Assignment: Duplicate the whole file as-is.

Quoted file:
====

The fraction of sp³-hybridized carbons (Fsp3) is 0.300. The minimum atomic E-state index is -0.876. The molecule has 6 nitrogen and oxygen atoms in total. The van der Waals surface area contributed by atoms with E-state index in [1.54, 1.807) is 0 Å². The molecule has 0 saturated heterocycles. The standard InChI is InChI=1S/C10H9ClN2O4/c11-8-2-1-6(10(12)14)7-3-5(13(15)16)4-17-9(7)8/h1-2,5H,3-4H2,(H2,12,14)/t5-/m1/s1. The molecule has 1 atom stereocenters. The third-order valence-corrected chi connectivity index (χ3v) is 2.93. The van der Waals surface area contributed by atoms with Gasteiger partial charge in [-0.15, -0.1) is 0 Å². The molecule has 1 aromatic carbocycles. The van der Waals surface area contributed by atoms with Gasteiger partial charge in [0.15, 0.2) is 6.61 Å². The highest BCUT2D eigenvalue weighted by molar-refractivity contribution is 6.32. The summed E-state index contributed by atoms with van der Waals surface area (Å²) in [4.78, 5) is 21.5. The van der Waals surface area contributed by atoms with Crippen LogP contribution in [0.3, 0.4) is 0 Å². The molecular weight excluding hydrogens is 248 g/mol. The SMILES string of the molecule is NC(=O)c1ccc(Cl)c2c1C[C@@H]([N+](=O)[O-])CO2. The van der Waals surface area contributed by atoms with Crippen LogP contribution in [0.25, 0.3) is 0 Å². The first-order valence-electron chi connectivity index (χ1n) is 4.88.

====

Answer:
The fraction of sp³-hybridized carbons (Fsp3) is 0.300. The minimum atomic E-state index is -0.876. The molecule has 6 nitrogen and oxygen atoms in total. The van der Waals surface area contributed by atoms with E-state index in [1.54, 1.807) is 0 Å². The molecule has 0 saturated heterocycles. The standard InChI is InChI=1S/C10H9ClN2O4/c11-8-2-1-6(10(12)14)7-3-5(13(15)16)4-17-9(7)8/h1-2,5H,3-4H2,(H2,12,14)/t5-/m1/s1. The molecule has 1 atom stereocenters. The third-order valence-corrected chi connectivity index (χ3v) is 2.93. The van der Waals surface area contributed by atoms with Gasteiger partial charge in [-0.15, -0.1) is 0 Å². The molecule has 1 aromatic carbocycles. The van der Waals surface area contributed by atoms with Gasteiger partial charge in [0.15, 0.2) is 6.61 Å². The highest BCUT2D eigenvalue weighted by molar-refractivity contribution is 6.32. The summed E-state index contributed by atoms with van der Waals surface area (Å²) in [4.78, 5) is 21.5. The van der Waals surface area contributed by atoms with Crippen LogP contribution in [0.3, 0.4) is 0 Å². The molecular weight excluding hydrogens is 248 g/mol. The SMILES string of the molecule is NC(=O)c1ccc(Cl)c2c1C[C@@H]([N+](=O)[O-])CO2. The van der Waals surface area contributed by atoms with Crippen LogP contribution in [0.25, 0.3) is 0 Å². The first-order valence-electron chi connectivity index (χ1n) is 4.88.